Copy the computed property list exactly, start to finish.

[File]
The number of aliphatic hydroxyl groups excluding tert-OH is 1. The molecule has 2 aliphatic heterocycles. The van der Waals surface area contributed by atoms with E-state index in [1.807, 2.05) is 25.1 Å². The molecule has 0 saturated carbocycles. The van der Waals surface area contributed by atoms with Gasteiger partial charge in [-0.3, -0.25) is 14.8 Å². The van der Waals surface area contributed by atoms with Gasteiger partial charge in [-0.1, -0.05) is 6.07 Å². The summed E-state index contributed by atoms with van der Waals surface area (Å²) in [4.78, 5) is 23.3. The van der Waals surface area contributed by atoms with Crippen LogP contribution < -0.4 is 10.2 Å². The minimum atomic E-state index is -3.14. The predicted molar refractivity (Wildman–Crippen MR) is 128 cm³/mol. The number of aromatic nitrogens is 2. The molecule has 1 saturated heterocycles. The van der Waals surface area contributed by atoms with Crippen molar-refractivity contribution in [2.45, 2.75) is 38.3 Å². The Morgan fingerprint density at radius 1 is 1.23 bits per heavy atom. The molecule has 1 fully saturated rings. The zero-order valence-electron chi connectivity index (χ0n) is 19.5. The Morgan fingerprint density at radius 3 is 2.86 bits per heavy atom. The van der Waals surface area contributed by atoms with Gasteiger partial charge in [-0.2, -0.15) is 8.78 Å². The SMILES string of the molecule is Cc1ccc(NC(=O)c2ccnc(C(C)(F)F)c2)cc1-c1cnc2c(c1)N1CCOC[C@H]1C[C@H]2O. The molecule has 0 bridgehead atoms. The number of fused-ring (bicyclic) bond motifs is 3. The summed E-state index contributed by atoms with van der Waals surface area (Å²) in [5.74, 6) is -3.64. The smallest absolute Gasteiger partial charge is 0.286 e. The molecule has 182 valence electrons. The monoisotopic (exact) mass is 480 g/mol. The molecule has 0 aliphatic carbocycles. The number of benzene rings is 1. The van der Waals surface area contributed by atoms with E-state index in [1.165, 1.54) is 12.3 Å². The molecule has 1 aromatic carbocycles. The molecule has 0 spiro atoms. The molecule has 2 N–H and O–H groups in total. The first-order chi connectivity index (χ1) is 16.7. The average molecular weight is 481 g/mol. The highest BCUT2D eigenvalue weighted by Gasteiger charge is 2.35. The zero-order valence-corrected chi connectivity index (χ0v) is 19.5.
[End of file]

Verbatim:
The number of aliphatic hydroxyl groups excluding tert-OH is 1. The molecule has 2 aliphatic heterocycles. The van der Waals surface area contributed by atoms with E-state index in [1.807, 2.05) is 25.1 Å². The molecule has 0 saturated carbocycles. The van der Waals surface area contributed by atoms with Gasteiger partial charge in [-0.3, -0.25) is 14.8 Å². The van der Waals surface area contributed by atoms with Gasteiger partial charge in [-0.1, -0.05) is 6.07 Å². The summed E-state index contributed by atoms with van der Waals surface area (Å²) in [4.78, 5) is 23.3. The van der Waals surface area contributed by atoms with Crippen LogP contribution < -0.4 is 10.2 Å². The minimum atomic E-state index is -3.14. The predicted molar refractivity (Wildman–Crippen MR) is 128 cm³/mol. The number of aromatic nitrogens is 2. The molecule has 1 saturated heterocycles. The van der Waals surface area contributed by atoms with Crippen molar-refractivity contribution in [2.45, 2.75) is 38.3 Å². The Morgan fingerprint density at radius 1 is 1.23 bits per heavy atom. The molecule has 1 fully saturated rings. The zero-order valence-electron chi connectivity index (χ0n) is 19.5. The Morgan fingerprint density at radius 3 is 2.86 bits per heavy atom. The van der Waals surface area contributed by atoms with Gasteiger partial charge in [-0.2, -0.15) is 8.78 Å². The SMILES string of the molecule is Cc1ccc(NC(=O)c2ccnc(C(C)(F)F)c2)cc1-c1cnc2c(c1)N1CCOC[C@H]1C[C@H]2O. The molecule has 0 bridgehead atoms. The number of fused-ring (bicyclic) bond motifs is 3. The summed E-state index contributed by atoms with van der Waals surface area (Å²) in [5.74, 6) is -3.64. The smallest absolute Gasteiger partial charge is 0.286 e. The molecule has 182 valence electrons. The monoisotopic (exact) mass is 480 g/mol. The molecule has 0 aliphatic carbocycles. The number of benzene rings is 1. The van der Waals surface area contributed by atoms with E-state index in [1.165, 1.54) is 12.3 Å². The molecule has 1 aromatic carbocycles. The molecule has 0 spiro atoms. The molecule has 2 N–H and O–H groups in total. The first-order chi connectivity index (χ1) is 16.7. The average molecular weight is 481 g/mol. The highest BCUT2D eigenvalue weighted by Gasteiger charge is 2.35. The zero-order valence-corrected chi connectivity index (χ0v) is 19.5.